After her own healing, and the revelation of Christ-power which had come to her, Mrs. Eddy sought the rules which she perceived must underlie her remarkable experience. She writes in Science and Health (p. 109), "I knew the Principle of all harmonious Mind-action to be God, and that cures were produced in primitive Christian healing by holy, uplifting faith; but I must know the Science of this healing, and I won my way to absolute conclusions through divine revelation, reason, and demonstration." These "absolute conclusions," my friends, are set forth in her writings. They are exact, scientific, based upon that which is eternal and unerring, inseparable from Mind, and today made practical, therefore continuously available to every earnest seeker for truth. Christian Scientists are profoundly grateful to Mrs. Eddy because she has revealed to them a universe not at the mercy of evil, but governed by Principle, which is also Love.

 

The Assurance of Victory

Let not men feel appalled at the tasks which today call for their aid, at the responsibilities which lie ahead of them; but rather let them rejoice that the opportunity is theirs to prove the knowledge of God and His laws. Had Christ Jesus turned back from that which he knew awaited him at the hands of his enemies, had he believed that in fact, Pilate had power to give or to take away life, would there have been the resurrection, the meeting on the Galilean shore? Would there have been the restoring of allegiance and consecration to weak disciples? Had Mrs. Eddy allowed the greatness of the task, the weight of responsibility, the fierceness of the  opposition, to dishearten or discourage her — in a word, had personal rather than spiritual sense guided her — would the world have the knowledge of Christian Science which today, leavening the materiality of the age, uplifts standards of thought and action, brings to multitudes healing and regeneration? In steadfast courage and assurance of the power to resist and overcome evil whatever its nature, victory will continue to come to others as it came to her, as they press forward in this line of light. Truly Paul knew whereof he spoke when he declared, "Thanks be unto God, which always causeth us to triumph in Christ."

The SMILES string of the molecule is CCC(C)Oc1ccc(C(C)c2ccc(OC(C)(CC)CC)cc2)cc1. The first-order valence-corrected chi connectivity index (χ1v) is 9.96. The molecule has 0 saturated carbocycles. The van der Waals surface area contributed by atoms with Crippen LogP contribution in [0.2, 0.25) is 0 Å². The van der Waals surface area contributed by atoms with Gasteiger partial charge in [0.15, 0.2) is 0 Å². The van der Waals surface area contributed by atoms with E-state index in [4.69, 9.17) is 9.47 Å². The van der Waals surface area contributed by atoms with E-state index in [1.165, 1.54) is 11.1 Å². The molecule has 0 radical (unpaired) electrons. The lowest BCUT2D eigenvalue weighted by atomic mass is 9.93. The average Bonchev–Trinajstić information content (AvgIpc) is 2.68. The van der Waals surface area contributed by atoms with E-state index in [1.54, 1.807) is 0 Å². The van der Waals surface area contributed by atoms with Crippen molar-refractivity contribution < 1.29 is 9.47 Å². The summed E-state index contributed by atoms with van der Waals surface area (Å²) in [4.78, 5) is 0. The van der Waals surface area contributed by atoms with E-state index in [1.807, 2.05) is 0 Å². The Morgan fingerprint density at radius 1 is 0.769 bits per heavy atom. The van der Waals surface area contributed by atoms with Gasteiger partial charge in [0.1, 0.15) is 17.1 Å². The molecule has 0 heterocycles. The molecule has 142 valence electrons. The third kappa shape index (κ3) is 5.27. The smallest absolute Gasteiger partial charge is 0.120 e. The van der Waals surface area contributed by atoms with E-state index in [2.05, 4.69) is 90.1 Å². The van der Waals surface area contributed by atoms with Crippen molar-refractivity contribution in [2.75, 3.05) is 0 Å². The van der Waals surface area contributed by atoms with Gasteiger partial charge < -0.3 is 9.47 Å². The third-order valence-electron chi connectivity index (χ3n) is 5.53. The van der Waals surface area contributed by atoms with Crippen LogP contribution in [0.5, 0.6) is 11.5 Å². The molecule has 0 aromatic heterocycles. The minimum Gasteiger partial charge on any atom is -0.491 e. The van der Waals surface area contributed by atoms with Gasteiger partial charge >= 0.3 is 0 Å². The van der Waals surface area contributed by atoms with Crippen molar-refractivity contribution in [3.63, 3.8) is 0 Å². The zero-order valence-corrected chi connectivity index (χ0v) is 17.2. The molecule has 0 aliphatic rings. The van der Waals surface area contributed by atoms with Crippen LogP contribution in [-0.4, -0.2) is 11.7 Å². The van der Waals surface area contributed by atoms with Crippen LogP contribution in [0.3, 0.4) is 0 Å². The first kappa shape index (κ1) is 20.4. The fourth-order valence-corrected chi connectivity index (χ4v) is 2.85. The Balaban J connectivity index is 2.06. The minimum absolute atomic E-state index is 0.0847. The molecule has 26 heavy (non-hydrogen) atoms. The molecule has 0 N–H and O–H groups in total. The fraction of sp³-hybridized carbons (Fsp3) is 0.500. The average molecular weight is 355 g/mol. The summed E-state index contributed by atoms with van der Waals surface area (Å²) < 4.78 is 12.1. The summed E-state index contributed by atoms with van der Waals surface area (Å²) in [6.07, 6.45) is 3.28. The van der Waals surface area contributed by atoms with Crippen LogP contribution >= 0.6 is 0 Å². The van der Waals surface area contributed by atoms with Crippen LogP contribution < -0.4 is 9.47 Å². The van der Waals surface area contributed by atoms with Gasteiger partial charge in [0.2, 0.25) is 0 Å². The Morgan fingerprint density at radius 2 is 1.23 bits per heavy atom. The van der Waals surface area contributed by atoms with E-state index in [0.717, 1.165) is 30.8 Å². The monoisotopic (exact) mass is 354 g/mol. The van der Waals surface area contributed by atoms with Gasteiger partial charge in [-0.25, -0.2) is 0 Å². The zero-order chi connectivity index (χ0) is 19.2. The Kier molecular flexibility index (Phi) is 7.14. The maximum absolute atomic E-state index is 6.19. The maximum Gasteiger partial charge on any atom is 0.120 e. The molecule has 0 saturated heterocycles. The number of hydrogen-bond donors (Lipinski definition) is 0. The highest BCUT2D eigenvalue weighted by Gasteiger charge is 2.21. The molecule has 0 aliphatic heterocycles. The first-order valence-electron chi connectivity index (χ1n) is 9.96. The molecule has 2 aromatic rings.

The power which Jesus exercised was to be found in his inseparability from his divine Principle, God. In the measure that men, accepting him as their Way-shower, follow his example and obey his precepts, will their characters be ennobled and their lives illumined; will the Christ be made manifest in their homes, in their country, and in the world.

At his trials before Pilate and Herod, Jesus did not attempt to influence, to threaten, to coerce, to appease. It was sufficient for him that he knew the one and only source of power and stated it with implacable calm. In this consciousness of power, men will unerringly know themselves to be under the government of God.

 

The Demonstration of Righteous Government

"What," Mrs. Eddy asks us in Miscellany (p. 292), "cannot love and righteousness achieve for the race?" And she answers, "All that can be accomplished, and more than history has yet recorded." And she continues, "Through divine Love the right government is assimilated, the way pointed out, the process shortened, and the joy of acquiescence consummated."

Shortly before the present war in Europe, a Christian Science practitioner, a citizen in a country where the rights of the individual were liable to be ruthlessly disregarded, where even human lives were in jeopardy, under the false name of law and order, was sent for by those in authority and after a peremptory cross-examination told to give names and to describe the symptoms of her patients. This she refused to do. With a greater show of violence than before, the order was repeated. She stood her ground. She was threatened with punishment, but without effect. She was then asked her reason for refusal. She replied that according to the rules in the Manual of The Mother Church, which governed her actions in all that pertained to her work as a Christian Scientist, it was forbidden to divulge the information which comes to a practitioner from her patient. Knowing that even as Principle had directed the establishing of this rule in the Manual for the guidance and protection of practitioner and patient, so Principle would direct and protect her, she alone of those concerned in that courtroom remained calm. She knew that the power which had delivered Daniel from the lions' den, and had rolled back the stone from the sepulcher, would also deliver her.